New screening test predicts risk of future coronary heart disease

December 16, 2014

FDA has cleared a new screening test for the prediction of future coronary heart disease (CHD) events, such as myocardial infarction. It is cleared for use in all adults who have no history of CHD.

FDA has cleared a new screening test for the prediction of future coronary heart disease (CHD) events, such as myocardial infarction. It is cleared for use in all adults who have no history of CHD.

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Importantly, however, the test is more useful for determining the risk of future events in women, and especially in black women.

The activity of lipoprotein-associated phospholipase A2 (Lp-PLA2), a biologic marker for vascular inflammation, in a patient’s blood is measured by this new test known as the PLAC Test for Lp-PLA2 Activity (diaDexus, Inc.) Lp-PLA2 is associated with plaque buildup in the arteries, which can ultimately cause narrowing of the arteries and result in CHD. Anyone tested who is found to have Lp-PLA2 activity >225 nmol/min/mL is at increased risk for a future CHD event.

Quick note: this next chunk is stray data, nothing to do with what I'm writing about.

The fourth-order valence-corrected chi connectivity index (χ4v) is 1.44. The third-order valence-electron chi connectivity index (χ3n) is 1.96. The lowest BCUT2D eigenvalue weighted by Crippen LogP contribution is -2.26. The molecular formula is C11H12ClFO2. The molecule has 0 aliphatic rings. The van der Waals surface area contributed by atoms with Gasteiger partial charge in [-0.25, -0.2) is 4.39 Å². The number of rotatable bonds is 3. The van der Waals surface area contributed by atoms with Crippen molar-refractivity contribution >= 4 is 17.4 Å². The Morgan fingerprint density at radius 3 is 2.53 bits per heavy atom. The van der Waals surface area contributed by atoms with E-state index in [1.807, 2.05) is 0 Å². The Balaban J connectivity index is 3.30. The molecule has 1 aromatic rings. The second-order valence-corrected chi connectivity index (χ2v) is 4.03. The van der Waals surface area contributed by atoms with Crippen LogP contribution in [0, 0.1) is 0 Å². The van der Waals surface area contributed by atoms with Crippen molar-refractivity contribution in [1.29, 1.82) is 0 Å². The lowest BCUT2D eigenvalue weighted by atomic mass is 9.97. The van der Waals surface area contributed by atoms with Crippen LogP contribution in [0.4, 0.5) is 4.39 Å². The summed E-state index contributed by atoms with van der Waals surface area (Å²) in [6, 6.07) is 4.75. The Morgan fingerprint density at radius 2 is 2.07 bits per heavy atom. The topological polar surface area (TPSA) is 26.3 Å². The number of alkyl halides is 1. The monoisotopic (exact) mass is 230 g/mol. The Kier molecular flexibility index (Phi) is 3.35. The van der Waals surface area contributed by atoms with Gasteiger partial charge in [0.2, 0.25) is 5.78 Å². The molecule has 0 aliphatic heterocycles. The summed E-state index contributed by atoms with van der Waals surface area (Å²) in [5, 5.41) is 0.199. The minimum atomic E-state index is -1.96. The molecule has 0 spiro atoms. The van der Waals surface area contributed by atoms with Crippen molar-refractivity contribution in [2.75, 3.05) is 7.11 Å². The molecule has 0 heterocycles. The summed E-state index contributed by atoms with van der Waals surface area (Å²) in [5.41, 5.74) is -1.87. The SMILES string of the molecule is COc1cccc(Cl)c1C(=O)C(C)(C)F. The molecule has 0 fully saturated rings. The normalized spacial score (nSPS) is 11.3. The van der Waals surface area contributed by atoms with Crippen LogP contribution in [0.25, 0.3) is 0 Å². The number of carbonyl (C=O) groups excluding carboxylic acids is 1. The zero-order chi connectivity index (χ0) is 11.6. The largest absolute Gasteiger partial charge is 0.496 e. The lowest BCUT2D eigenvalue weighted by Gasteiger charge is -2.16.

Results from the PLAC Test for Lp-PLA2 Activity were reviewed by FDA and form the basis for their decision to clear the test. A total of 4598 individuals aged from 45 years to 92 years with no history of heart disease participated in the study. Women accounted for 58.3% of the study cohort, and men accounted for 41.7%. The group also was defined racially as 41.5% black and 58.5% white.

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Study participants with test results >225 nmol/min/mL were determined to have a 7% CHD event rate, versus 3.3% for those with test results below that level. Median follow-up was 5.3 years. Data analyses of various subgroups found that black women with test results >225 nmol/min/mL had a higher jump in CHD event rate compared with others in the study.

CHD is the most common type of heart disease. It is estimated to kill more than 385,000 persons a year. Of those who die suddenly of CHD, about two-thirds of women and one-half of men have exhibited no previous symptoms.